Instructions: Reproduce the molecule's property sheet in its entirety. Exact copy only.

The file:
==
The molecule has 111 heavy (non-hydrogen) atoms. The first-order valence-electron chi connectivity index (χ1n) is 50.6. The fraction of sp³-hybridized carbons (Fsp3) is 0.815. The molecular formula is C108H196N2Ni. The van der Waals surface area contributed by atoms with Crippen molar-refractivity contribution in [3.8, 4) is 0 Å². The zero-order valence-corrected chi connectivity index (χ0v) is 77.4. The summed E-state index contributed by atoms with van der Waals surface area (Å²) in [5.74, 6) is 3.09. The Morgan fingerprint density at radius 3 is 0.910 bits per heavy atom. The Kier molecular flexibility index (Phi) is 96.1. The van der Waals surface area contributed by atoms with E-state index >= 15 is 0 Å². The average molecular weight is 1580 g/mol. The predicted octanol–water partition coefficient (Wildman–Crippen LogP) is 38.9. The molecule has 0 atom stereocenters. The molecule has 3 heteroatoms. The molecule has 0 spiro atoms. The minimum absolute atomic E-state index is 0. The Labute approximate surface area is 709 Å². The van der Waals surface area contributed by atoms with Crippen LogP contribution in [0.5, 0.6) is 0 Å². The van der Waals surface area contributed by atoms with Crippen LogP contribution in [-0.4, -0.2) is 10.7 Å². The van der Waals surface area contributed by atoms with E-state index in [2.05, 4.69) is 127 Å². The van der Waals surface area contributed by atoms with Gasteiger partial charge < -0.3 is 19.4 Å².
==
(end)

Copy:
The molecule has 111 heavy (non-hydrogen) atoms. The first-order valence-electron chi connectivity index (χ1n) is 50.6. The fraction of sp³-hybridized carbons (Fsp3) is 0.815. The molecular formula is C108H196N2Ni. The van der Waals surface area contributed by atoms with Crippen molar-refractivity contribution in [3.8, 4) is 0 Å². The zero-order valence-corrected chi connectivity index (χ0v) is 77.4. The summed E-state index contributed by atoms with van der Waals surface area (Å²) in [5.74, 6) is 3.09. The Morgan fingerprint density at radius 3 is 0.910 bits per heavy atom. The Kier molecular flexibility index (Phi) is 96.1. The van der Waals surface area contributed by atoms with E-state index >= 15 is 0 Å². The average molecular weight is 1580 g/mol. The predicted octanol–water partition coefficient (Wildman–Crippen LogP) is 38.9. The molecule has 0 atom stereocenters. The molecule has 3 heteroatoms. The molecule has 0 spiro atoms. The minimum absolute atomic E-state index is 0. The Labute approximate surface area is 709 Å². The van der Waals surface area contributed by atoms with Crippen LogP contribution in [0.5, 0.6) is 0 Å². The van der Waals surface area contributed by atoms with Crippen LogP contribution in [-0.4, -0.2) is 10.7 Å². The van der Waals surface area contributed by atoms with E-state index in [2.05, 4.69) is 127 Å². The van der Waals surface area contributed by atoms with Gasteiger partial charge < -0.3 is 19.4 Å².